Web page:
You should, however, be saying “Seriously?” right now.  “You set the trap to prove Claudius’ guilt, it worked, now you’re behind him, there’s no witnesses, you could absolutely finish him off. And instead you’re thinking ahead to where he soul ends up?”

Precisely the whole point of the play. Hamlet’s indecisiveness is all. He can talk himself out of anything. Go back to I.5:

But know, thou noble youth,
The serpent that did sting thy father’s life
Now wears his crown. [citation]

So your father’s ghost appears and says, “I was murdered by the king.”  Your first thought is, “I know, I’ll start acting crazy around everybody so they won’t know what I’m up to.”

At least point has a certain rationale, however. In Amleth, the source material for Hamlet, the hero believes that his life is in danger and decides to pretend that he is an imbecile so that he will not be perceived as a threat to the new king.

In Shakespeare’s version, however, that connection is lost — there’s no reason early in the play to think that Claudius is playing to kill Hamlet. So it ends up looking like Hamlet’s just coming up with reasons to delay action.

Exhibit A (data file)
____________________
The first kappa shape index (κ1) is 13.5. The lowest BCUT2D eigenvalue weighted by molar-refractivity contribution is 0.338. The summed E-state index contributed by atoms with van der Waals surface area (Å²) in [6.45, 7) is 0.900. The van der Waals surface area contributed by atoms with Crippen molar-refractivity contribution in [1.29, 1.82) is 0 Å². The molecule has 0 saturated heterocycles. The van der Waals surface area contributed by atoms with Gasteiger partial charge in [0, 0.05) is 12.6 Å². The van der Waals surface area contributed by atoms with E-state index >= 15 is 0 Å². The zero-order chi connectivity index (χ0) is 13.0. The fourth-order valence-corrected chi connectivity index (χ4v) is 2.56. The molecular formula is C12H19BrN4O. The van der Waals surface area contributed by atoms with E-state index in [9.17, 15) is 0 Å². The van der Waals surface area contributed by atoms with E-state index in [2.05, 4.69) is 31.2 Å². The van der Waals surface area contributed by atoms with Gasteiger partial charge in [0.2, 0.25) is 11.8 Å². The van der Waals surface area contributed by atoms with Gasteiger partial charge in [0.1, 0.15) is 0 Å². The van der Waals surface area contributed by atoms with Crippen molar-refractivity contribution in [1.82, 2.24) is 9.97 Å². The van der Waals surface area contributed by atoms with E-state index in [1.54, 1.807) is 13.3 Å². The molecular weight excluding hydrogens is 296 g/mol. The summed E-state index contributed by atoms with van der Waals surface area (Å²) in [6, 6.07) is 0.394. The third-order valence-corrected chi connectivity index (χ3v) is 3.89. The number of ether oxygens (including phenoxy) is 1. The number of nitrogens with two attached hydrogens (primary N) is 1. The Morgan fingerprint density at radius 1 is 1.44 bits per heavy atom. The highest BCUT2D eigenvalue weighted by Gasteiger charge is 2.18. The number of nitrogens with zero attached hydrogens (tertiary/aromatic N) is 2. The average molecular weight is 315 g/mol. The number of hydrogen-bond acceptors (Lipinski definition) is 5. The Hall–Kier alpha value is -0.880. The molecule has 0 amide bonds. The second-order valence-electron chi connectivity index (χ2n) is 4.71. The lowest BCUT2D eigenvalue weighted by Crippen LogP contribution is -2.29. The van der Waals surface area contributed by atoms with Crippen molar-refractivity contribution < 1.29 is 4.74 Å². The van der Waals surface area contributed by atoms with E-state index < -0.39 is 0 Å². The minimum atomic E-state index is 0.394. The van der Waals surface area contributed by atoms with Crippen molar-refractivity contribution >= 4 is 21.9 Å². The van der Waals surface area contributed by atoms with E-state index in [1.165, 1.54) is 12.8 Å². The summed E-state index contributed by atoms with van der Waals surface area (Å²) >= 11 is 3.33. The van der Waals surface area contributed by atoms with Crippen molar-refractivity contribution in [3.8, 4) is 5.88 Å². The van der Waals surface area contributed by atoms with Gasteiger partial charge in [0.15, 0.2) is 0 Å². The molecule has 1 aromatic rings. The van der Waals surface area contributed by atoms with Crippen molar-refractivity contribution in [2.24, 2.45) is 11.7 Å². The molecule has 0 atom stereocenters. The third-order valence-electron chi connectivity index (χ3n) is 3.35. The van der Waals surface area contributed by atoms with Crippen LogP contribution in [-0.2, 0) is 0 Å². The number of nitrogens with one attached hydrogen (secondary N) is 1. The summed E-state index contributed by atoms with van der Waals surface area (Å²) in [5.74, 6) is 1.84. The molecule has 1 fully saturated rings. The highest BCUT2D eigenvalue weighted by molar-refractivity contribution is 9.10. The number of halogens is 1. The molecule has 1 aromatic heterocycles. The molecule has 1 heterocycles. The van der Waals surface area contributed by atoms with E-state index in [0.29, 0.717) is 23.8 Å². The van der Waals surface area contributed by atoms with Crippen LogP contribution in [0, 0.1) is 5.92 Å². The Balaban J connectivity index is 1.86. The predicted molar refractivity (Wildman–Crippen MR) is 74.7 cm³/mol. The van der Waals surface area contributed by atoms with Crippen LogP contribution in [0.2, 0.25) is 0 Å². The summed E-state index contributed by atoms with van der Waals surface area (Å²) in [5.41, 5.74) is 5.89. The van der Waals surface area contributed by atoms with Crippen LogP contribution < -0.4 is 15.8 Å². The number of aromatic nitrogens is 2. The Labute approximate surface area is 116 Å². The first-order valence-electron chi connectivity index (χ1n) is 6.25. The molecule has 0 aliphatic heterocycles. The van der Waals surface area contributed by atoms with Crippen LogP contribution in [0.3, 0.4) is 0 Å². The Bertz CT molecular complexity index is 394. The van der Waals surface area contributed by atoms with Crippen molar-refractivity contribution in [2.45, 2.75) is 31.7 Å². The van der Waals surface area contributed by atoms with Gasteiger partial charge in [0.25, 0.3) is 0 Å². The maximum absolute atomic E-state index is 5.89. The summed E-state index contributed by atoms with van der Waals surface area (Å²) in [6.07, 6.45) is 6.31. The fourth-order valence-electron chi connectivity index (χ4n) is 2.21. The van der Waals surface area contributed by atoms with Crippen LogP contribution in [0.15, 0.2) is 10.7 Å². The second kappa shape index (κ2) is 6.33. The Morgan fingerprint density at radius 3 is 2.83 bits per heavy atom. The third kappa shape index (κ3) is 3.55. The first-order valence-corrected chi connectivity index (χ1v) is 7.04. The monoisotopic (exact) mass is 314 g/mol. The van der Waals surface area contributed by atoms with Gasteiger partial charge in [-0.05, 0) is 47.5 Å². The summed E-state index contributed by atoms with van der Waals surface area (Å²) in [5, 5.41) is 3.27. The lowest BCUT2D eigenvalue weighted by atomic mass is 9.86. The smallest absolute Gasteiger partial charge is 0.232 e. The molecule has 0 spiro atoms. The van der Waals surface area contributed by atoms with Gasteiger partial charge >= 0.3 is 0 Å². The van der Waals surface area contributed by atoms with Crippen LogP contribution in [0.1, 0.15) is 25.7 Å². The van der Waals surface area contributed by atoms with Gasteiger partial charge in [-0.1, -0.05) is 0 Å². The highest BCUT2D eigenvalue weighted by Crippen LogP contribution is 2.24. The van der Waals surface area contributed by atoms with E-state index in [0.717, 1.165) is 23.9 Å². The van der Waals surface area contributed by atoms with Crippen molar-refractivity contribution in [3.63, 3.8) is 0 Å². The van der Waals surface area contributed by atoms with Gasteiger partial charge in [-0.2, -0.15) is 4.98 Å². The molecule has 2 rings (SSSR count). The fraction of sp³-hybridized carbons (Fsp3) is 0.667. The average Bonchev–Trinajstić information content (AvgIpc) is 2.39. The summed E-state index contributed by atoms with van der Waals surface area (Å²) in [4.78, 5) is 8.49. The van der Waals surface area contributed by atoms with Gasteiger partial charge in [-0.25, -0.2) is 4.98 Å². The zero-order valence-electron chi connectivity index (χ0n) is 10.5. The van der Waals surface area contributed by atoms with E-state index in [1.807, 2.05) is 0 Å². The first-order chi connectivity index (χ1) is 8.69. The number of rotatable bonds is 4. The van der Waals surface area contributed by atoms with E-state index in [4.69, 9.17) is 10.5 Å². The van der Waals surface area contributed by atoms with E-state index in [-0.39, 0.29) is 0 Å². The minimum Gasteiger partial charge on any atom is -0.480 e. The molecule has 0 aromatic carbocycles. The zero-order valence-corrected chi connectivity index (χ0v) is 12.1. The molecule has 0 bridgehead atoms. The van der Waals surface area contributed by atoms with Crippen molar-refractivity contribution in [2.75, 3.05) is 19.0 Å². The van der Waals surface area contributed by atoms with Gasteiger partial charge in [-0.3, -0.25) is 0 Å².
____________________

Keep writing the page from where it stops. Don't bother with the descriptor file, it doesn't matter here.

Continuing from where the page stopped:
David Tennant as Hamlet Personally I’ve always held that it is his mother’s death, not his father’s, that ultimately spurs him into action. The entire play passes without him avenging his father, but it takes just 20 lines of dialogue between his mother’s death (“The drink! I am poison’d.”) and Hamlet’s action (“Follow my mother!”) There are those that argue that he finally sees his own mortality and knows, from Laertes, that he too has been poisoned and if he  does not act now he will never have the chance. But I’ve always felt that “Follow my mother” line is a big deal – it’s not as if he mentions his father.